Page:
Preparation for beautiful spring landscaping begins in the fall. As the heat of summer passes and the cool breezes of autumn arrive, there are several tasks you can do during this pleasant weather to ensure your landscaping looks tidy throughout the winter and into the early days of spring.
Although it seems like big garden centers prepare more for spring planting than fall, this is actually the best time to plant spring flowering bulbs, trees, and shrubs, according to Illinois Extension. So if you are looking to expand or add interest to your landscape, this is the perfect time to dig out your trowels and shovels. Although local nurseries will have a better selection than the big-box garden centers, you can find some great deals late in the season as retailers are trying to clear out their remaining stock before winter. So while you’re working on your landscaping, consider adding a few more items to your autumn to-do list.
1. Clean up
After a long summer, your plants are probably looking pretty ragged. This is the best time to remove spent annuals, and if you live in a warmer climate, plant winter annuals like ornamental kale and pansies. As you work to clean up your beds, leaves from healthy plants can be composted. If you have plants with diseased foliage, throw those away to prevent pathogens from being spread by your compost pile.
This is also a good time of year to give perennials extra attention. Some perennials can be cut back to the ground, including lilies and hostas, but do not trim back semi- or evergreen plants, like heuchera, because they offer winter interest in your landscape, according to Proven Winners. Plants with woody stems, including sage and butterfly bush, should also be left until spring pruning. In fact, fall is not the time for pruning larger woody plants like trees or bushes, either. Pruning before winter can weaken the plant and encourage disease. Only remove damaged or dead branches, if necessary.
2. Divide perennials
If you have perennial plants in your landscaping that are getting crowded, you can divide them now and either fill in other areas of your landscape or share them with friends. This task is best done in early fall, about six weeks before your first expected frost date, states Wallace’s Garden Center. Dividing plants a month or so before the first frost allows them to recover from the shock of division and establish roots before the harsh winter weather arrives. Some plants replicate quickly, including daylilies and bleeding hearts. Since this is an excellent time to plant perennials, your new plant divisions will also have time to settle in, and they will appreciate the extra leg room.
To divide your perennials, dig up as much of the plant’s root ball as possible. This will lessen transplant shock and help them bounce back more quickly. Leave all greenery in place until it is killed by the first frost to give the plant the energy it needs to grow and secure new roots.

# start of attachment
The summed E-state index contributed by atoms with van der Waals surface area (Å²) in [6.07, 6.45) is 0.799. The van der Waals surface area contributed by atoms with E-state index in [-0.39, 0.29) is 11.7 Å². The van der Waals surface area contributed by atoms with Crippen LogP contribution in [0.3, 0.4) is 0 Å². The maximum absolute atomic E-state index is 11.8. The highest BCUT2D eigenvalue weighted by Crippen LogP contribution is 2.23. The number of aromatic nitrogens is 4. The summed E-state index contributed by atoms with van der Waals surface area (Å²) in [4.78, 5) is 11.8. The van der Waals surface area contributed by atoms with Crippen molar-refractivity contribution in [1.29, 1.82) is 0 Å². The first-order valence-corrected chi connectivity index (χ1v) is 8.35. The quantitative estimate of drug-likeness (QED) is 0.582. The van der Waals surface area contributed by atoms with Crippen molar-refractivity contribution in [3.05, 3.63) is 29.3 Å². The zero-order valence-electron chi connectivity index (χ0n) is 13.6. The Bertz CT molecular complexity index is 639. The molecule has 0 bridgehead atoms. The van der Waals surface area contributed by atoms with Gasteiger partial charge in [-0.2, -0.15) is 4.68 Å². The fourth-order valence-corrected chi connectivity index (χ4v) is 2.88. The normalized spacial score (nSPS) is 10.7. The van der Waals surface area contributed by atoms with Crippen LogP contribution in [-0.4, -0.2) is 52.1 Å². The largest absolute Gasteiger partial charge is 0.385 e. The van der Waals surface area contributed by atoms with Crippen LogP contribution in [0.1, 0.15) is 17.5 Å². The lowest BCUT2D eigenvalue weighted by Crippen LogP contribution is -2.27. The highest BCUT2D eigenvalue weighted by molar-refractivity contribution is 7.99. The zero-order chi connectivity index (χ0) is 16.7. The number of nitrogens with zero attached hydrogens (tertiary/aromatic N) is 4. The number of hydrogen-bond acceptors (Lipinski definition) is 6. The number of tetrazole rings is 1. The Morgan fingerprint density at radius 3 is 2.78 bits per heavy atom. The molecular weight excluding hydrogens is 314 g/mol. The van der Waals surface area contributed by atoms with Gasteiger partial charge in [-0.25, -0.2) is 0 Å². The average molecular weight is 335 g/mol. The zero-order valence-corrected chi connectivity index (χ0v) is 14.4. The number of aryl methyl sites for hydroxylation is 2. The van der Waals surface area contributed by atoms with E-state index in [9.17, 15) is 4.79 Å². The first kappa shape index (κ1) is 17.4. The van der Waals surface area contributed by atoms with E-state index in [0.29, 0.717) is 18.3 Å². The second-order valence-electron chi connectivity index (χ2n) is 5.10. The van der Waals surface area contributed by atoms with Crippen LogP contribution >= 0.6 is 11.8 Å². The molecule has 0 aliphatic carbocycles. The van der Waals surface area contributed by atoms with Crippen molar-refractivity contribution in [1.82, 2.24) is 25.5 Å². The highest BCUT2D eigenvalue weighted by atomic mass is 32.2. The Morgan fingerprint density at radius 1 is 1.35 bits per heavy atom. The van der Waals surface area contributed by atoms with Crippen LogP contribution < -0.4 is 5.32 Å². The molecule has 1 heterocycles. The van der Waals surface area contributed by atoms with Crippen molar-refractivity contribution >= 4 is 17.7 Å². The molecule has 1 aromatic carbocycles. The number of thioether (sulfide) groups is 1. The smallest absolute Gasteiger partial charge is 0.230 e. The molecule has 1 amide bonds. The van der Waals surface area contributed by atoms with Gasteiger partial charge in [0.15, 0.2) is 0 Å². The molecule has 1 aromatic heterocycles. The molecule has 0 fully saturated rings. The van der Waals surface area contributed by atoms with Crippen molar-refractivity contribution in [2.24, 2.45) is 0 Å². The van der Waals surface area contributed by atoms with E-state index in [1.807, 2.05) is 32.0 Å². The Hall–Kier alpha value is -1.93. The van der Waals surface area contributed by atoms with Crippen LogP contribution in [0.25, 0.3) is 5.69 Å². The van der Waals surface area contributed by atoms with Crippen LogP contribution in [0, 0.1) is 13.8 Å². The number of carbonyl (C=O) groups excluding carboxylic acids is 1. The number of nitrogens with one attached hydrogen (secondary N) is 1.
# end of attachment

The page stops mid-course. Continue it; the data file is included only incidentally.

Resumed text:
You may have heard that you should not fertilize in the fall, and that’s partly true. Fertilizing in the early fall while perennials are still growing can cause a flush of new growth, only to cause the plant to be shocked when cold days arrive. However, fertilizing certain plants when they are dormant or approaching dormancy puts the necessary nutrients in the ground to support healthy root growth and leaves those nutrients to be available when the plants are ready to return in the spring, according to Direct Native Plants.
For your perennials, select a fertilizer high in phosphates and low in nitrogen for optimum flower production. Bulbs also like a lot of phosphorus to stimulate healthy root growth over the winter months. Because fertilization in the fall is meant to help have healthier plants in the spring, choose granules that break down slowly over the winter months rather than a liquid fertilizer, which is great for a quick boost but does not last long in the soil.
At this point in the year, you may be tired of weeding. And who would blame you? Keeping up with weeds and unwanted grass in your landscaping can be a chore; however, a little weeding now will save you time in the spring (plus, you won’t have to look at ugly weeds all winter). At least for your final fall weeding, you won’t have to sweat through your clothes.
PennState Extension recommends weeding in the fall to prevent unwanted spring seedlings. In the fall, cool weather weeds bloom and spread their seed if you do not remove them in time. Those seeds wait for the soil to warm to the right temperature to sprout, and suddenly you have a bunch of weeds seemingly out of nowhere. Prevent that frustration by removing all weeds from your landscaping before they bloom. The same rule applies to grass in beds. Remove everything in the fall so that it does not grow and spread in the early spring.
Now that you have cleaned up your landscaping, fertilized, and divided your perennials, it is time to add a fresh layer of mulch. Not only will mulch help support all the efforts you have taken to prepare your outdoor space for the winter, but it will look nicer than that old, thin, faded mulch from the spring, states Allentuck Landscaping Co. Consider adding a darker tinted mulch to your winter garden or even a bold color like red to add interest to the space.
Mulch is not just pretty. A few inches of fresh wood mulch will help keep weed seeds from sprouting since they are blocked from the sun. It also keeps fertilizer granules in place while acting as a layer of insulation to help keep the soil moist and biologically active. If you already have mulch in your landscaped areas, a thin top layer should be sufficient. You do not want more than 2 inches of mulch — more than that may hinder the emergence of returning perennials or even suffocate them. In the fall, a little mulch goes a long way to prepare your landscaping for a great spring.